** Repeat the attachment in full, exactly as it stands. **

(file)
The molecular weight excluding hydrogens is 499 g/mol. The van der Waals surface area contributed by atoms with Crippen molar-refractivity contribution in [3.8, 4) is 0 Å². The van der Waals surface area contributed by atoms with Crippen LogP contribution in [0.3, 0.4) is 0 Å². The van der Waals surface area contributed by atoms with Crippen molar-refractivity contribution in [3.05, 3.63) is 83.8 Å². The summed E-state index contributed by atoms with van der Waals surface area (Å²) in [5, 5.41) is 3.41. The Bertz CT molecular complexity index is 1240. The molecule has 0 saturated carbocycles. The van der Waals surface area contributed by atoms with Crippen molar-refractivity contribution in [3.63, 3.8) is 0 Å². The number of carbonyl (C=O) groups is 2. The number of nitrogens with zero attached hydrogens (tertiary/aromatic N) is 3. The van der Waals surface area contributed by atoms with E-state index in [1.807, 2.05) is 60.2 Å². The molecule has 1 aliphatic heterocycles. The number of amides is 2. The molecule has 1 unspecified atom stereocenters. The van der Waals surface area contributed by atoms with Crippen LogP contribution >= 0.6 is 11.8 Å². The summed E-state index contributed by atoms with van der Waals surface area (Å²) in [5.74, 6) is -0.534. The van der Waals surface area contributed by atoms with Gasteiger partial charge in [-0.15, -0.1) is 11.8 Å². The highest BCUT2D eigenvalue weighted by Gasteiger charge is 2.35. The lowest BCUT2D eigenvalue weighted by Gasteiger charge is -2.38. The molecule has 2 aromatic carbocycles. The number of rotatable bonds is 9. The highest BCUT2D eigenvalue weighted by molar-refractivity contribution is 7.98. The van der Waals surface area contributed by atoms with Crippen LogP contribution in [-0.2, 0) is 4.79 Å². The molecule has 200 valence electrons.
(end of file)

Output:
The molecular weight excluding hydrogens is 499 g/mol. The van der Waals surface area contributed by atoms with Crippen molar-refractivity contribution in [3.8, 4) is 0 Å². The van der Waals surface area contributed by atoms with Crippen LogP contribution in [0.3, 0.4) is 0 Å². The van der Waals surface area contributed by atoms with Crippen molar-refractivity contribution in [3.05, 3.63) is 83.8 Å². The summed E-state index contributed by atoms with van der Waals surface area (Å²) in [5, 5.41) is 3.41. The Bertz CT molecular complexity index is 1240. The molecule has 0 saturated carbocycles. The van der Waals surface area contributed by atoms with Crippen molar-refractivity contribution in [3.63, 3.8) is 0 Å². The number of carbonyl (C=O) groups is 2. The number of nitrogens with zero attached hydrogens (tertiary/aromatic N) is 3. The van der Waals surface area contributed by atoms with E-state index in [1.807, 2.05) is 60.2 Å². The molecule has 1 aliphatic heterocycles. The number of amides is 2. The molecule has 1 unspecified atom stereocenters. The van der Waals surface area contributed by atoms with Crippen LogP contribution >= 0.6 is 11.8 Å². The summed E-state index contributed by atoms with van der Waals surface area (Å²) in [5.74, 6) is -0.534. The van der Waals surface area contributed by atoms with Gasteiger partial charge in [-0.15, -0.1) is 11.8 Å². The highest BCUT2D eigenvalue weighted by Gasteiger charge is 2.35. The lowest BCUT2D eigenvalue weighted by Gasteiger charge is -2.38. The molecule has 2 aromatic carbocycles. The number of rotatable bonds is 9. The highest BCUT2D eigenvalue weighted by molar-refractivity contribution is 7.98. The van der Waals surface area contributed by atoms with Crippen LogP contribution in [-0.2, 0) is 4.79 Å². The molecule has 200 valence electrons.